Hot on the heels of Liam Neeson‘s late resurgence as an action star, NON-STOP takes off in a tense premise that takes claustrophobia to the highest, inescapable altitude. A (surprising) ensemble cast had a promise of a sophisticated thriller but were surprisingly miserably written and confined as plot devices. The narrative turbulence happens at the end of the film and NON-STOP lands preposterously because of its final reveal. At least the cast looked like they enjoyed the ride and the movie was entertaining despite its misgivings. But the viewing seat belt is still fastened on what the hijacking film could have been for the better.

Rating: 2.5/.5.0

Movie Review: “The Gifted”

Better Late than Never.

(Here’s my take on why the post-credit scene mattered than the post-surgical procedure but how it also distorted how good-looking genius can be.)

Movie Poster.

Beauty and beast and brains in between. Chris Martinez’s newest film THE GIFTED has its own way of tickling the funny bone, albeit flirting with it until it reveals its surprisingly good intentions. A comedy about two genius ugly-ducklings and their metamorphosis to skin-grafted swans, The Gifted isn’t made smarter by its erudite leads who are caught in a cat-fight of insecurities and engrossed in the overly onscreen search for a paramour. Script-wise, it misses to integrate witty puns in the dialogue (other than bragging Calculus) and doesn’t really delve into the cerebral psyche of its characters. Without the genius DNAs of Aica (Cristine Reyes) and Zoe (Anne Curtis), the film will just be a worn-out romantic comedy that will only be made memorable by Curtis’ ultra-revealing gown (or not). But in the end, The Gifted proves that it’s smarter than viewers’ prejudice by flipping entirely what everyone knew for the past two hours. Genius and gorgeousness are not, after all, the perfect equation to become gifted. But rather, having someone to accept the ‘real’ you and (which I think is more important) wholeheartedly accepting one’s self.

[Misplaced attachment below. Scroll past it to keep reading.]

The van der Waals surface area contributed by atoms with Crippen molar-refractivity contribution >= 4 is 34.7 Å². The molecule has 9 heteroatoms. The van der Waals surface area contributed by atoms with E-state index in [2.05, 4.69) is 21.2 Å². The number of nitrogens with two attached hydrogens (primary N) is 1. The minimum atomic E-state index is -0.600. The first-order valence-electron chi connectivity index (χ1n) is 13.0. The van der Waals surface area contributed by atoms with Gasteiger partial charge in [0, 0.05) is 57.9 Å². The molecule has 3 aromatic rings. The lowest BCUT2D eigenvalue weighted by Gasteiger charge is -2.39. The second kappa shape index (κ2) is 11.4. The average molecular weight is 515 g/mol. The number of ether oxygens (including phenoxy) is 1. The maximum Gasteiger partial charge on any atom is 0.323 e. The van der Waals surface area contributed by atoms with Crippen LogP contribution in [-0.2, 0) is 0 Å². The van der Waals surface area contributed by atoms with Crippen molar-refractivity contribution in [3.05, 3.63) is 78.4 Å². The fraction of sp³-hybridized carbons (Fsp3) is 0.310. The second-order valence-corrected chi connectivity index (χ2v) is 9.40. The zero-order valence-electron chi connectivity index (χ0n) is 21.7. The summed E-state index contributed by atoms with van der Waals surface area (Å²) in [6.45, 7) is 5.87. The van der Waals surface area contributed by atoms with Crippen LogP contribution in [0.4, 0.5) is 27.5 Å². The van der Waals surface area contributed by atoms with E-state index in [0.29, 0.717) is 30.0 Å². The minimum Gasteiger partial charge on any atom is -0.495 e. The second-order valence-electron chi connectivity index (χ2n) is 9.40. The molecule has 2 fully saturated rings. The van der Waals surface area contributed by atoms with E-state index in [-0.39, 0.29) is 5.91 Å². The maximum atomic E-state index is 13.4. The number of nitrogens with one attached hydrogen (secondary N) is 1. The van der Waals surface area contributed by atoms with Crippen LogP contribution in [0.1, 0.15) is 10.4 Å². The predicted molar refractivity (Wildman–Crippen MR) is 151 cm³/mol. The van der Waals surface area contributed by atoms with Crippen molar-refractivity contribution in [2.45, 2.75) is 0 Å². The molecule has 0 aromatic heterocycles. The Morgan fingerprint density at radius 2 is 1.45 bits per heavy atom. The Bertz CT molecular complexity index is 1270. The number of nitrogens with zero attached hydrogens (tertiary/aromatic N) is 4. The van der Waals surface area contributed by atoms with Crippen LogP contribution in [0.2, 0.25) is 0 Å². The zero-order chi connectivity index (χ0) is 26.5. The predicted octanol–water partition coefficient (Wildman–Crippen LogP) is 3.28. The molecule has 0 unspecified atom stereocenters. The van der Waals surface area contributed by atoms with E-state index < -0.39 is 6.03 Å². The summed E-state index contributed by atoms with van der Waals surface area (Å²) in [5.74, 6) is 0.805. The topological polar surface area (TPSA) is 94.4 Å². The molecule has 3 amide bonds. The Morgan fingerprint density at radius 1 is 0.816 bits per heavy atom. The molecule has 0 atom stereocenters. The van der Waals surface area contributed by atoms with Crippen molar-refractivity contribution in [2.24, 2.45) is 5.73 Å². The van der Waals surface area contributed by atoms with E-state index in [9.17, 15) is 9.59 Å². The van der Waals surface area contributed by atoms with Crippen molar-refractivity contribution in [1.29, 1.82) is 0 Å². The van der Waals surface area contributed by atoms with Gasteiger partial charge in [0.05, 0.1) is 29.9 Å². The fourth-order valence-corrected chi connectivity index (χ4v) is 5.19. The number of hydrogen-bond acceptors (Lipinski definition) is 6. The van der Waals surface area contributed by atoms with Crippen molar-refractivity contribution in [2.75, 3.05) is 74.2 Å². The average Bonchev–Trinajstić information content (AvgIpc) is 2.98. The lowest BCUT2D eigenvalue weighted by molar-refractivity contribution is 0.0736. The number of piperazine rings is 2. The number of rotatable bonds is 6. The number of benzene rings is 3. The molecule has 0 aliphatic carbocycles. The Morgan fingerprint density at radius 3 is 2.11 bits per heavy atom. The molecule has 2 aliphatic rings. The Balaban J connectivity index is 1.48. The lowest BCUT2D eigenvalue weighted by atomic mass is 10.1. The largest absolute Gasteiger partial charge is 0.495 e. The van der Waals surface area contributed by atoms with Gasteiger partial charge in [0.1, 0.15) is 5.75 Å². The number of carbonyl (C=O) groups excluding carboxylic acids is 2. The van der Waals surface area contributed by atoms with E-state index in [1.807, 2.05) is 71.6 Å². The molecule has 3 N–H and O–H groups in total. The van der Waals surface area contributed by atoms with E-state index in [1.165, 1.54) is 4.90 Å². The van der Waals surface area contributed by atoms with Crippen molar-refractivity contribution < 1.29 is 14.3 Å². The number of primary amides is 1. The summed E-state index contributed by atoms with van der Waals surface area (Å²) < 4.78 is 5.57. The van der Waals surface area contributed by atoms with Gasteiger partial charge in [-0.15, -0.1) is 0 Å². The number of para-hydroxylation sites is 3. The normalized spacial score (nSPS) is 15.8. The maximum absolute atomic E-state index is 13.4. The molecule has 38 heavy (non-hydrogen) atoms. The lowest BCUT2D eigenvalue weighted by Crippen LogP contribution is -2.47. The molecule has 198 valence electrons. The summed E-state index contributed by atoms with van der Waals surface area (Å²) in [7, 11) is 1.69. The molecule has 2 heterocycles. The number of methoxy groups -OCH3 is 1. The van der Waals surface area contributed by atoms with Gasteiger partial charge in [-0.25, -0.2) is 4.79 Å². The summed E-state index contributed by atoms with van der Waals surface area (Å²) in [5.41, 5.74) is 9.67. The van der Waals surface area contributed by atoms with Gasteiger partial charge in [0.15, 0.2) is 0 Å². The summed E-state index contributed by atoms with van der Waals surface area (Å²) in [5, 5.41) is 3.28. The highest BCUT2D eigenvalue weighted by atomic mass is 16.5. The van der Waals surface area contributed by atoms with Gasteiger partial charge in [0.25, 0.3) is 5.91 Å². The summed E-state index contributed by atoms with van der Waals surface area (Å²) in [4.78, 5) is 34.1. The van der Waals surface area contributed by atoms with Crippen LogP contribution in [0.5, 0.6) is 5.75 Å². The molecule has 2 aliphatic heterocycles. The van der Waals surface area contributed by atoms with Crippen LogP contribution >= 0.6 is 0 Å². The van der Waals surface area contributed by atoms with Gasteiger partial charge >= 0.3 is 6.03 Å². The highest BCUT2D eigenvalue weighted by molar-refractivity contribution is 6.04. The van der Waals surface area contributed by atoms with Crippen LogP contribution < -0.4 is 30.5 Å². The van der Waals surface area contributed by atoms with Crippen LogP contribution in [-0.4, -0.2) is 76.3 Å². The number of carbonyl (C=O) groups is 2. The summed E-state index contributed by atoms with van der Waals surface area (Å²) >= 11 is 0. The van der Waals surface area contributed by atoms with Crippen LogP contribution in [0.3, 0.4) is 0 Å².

Unexpectedly serving more EQ than IQ, The Gifted is a surprisingly well-meaning comedy that goes deeper than the perfectly sculpted bodies of its leads. Despite some complaints on characterization and depiction of the two geniuses (which I’ll touch into later), it somehow made sense to the film’s ‘origin story’. (SPOILERS AHEAD) Other than being Zoe’s pet snake to become Aica’s apple of the eye, Sam Milby (in a dual role) put on his nerdy self as the unreliable narrator who immortalizes his insecurities through his penned book entitled, “The Gifted”. The post-credit confrontation scene was not just a satisfying answer to his fictional revenge. The referred book is written by a man who has his own flawed ideals of a woman but the society’s expectations of ‘beauty, brains, and beast’ come into play, and having comedy as the genre made the theme more realistic. It may not have been self-aware, but the film criticizes how people overshadow good-looking to genius and how they isolate one from the other. People would rather guffaw at an ugly person but not laugh to an intelligent pun. They would rather take notice of a woman wearing sexy clothes than listen to another with a sexy mind. And as seen in the film, a smart but physically unremarkable woman will only be revered if she goes under the needle (because if you’re smart, you wouldn’t want to stay ugly for the rest of your life).